Tuesday, August 12, 2008

Mystery Insect

Sorry I am late posting today. I've been furiously searching for information about an awesome bug that I saw this morning.

While walking the dog this morning, I saw what appeared to be a young blade of grass flung up by a lawnmower and now stuck to dew on a black lamp post. Perhaps because it was at eye level, the grass clearly hadn't been mowed recently, and it was a brighter green than I would expect a severed blade to be, the bright green sliver caught my attention.

Then it moved.

Had it been a few feet closer to the earth, it would have gone completely unnoticed. Pretty clever disguise for the manicured landscapes of the suburbs if you ask me.

Too far away from home (i.e. the camera) and too much of a nature lover to pick the little guy up and remove him from his habitat, I returned home and searched entomology databases for "walking grass," because it seemed so similar to a "walking stick" bug. The closest image I could find is above (thanks to NicksSpiders.com/insects). So far, all I have deduced that the bug is of the order Exopterygota or Plasmida or both but that doesn't mean a whole lot to me.

Perhaps it is just a young "walking stick" bug and, like a new branch on a tree, it begins life this bright color? But the little creature I saw, and the one pictured above, both seem to have only four legs, where walking sticks have six. Not to mention, the mystery lamp post bug was less than half of the size of the one pictured above and no thicker than a blade of grass.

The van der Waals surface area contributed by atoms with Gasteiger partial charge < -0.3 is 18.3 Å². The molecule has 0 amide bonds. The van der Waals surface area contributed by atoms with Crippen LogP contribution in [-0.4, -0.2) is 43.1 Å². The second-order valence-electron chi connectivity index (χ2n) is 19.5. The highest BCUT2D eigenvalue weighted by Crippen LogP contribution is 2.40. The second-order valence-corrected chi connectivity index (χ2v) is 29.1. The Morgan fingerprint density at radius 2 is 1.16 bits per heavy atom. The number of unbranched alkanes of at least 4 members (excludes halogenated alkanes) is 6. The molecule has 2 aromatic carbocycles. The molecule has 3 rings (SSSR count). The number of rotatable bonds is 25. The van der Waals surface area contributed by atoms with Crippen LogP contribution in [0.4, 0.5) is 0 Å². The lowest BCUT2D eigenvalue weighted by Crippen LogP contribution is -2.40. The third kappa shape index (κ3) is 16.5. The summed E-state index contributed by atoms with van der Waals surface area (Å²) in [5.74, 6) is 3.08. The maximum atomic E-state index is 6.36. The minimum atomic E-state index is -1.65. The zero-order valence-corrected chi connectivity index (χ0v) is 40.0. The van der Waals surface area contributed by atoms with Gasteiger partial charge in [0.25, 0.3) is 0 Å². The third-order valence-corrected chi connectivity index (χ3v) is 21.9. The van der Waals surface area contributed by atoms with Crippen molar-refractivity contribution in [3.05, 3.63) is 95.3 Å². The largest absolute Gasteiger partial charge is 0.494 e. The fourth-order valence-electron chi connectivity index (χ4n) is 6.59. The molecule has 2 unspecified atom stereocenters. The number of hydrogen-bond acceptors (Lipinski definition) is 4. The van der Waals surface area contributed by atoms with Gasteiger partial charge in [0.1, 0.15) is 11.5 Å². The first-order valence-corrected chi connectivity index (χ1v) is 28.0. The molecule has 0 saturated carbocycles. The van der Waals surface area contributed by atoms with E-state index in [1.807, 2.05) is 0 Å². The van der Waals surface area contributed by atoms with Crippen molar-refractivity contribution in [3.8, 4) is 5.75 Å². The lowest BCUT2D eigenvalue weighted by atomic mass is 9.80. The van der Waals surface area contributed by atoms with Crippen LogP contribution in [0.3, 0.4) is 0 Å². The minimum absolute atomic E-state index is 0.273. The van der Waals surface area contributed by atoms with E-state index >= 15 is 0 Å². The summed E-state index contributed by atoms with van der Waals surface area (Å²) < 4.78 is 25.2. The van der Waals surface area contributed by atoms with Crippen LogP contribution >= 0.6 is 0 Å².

Can anyone identify this mystery bug?

Just received information from my brother-in-law, who has studied entomology, and he seems to have solved the mystery. Check out his response to my query:

"You were correct in thinking of a "Walking Stick" - at least that's my guess. I immediately thought of the order Phasmatodea (Walking Sticks). The only thing that worried me was your description of only having two pair of legs. One of the major characteristics of an insect being a true insect is having 3 pair of legs (i.e. 6 total). Then I remembered these little things tend to extend their front legs forwards sometimes and can be tricky to see. They can sometimes be confused for antennae. Let me know what you think. Happy hunting!"

(thnx Kris)

No comments: